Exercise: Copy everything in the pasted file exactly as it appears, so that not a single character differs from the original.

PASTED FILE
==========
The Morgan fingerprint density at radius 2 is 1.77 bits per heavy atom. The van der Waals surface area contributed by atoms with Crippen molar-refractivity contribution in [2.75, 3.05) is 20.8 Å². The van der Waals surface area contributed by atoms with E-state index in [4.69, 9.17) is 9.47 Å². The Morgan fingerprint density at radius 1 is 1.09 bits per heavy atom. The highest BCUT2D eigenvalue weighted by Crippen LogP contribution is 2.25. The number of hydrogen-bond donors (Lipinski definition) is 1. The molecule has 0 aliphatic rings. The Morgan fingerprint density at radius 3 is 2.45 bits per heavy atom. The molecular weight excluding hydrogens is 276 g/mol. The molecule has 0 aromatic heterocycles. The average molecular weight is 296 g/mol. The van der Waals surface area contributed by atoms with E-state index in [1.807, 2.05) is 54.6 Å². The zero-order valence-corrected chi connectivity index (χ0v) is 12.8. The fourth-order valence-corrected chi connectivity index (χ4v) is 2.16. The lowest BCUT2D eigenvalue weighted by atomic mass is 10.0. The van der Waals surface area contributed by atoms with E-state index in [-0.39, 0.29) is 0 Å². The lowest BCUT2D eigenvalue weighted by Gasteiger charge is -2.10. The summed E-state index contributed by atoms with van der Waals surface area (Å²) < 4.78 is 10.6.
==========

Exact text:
The Morgan fingerprint density at radius 2 is 1.77 bits per heavy atom. The van der Waals surface area contributed by atoms with Crippen molar-refractivity contribution in [2.75, 3.05) is 20.8 Å². The van der Waals surface area contributed by atoms with E-state index in [4.69, 9.17) is 9.47 Å². The Morgan fingerprint density at radius 1 is 1.09 bits per heavy atom. The highest BCUT2D eigenvalue weighted by Crippen LogP contribution is 2.25. The number of hydrogen-bond donors (Lipinski definition) is 1. The molecule has 0 aliphatic rings. The Morgan fingerprint density at radius 3 is 2.45 bits per heavy atom. The molecular weight excluding hydrogens is 276 g/mol. The molecule has 0 aromatic heterocycles. The average molecular weight is 296 g/mol. The van der Waals surface area contributed by atoms with E-state index in [1.807, 2.05) is 54.6 Å². The zero-order valence-corrected chi connectivity index (χ0v) is 12.8. The fourth-order valence-corrected chi connectivity index (χ4v) is 2.16. The lowest BCUT2D eigenvalue weighted by atomic mass is 10.0. The van der Waals surface area contributed by atoms with E-state index in [-0.39, 0.29) is 0 Å². The lowest BCUT2D eigenvalue weighted by Gasteiger charge is -2.10. The summed E-state index contributed by atoms with van der Waals surface area (Å²) < 4.78 is 10.6.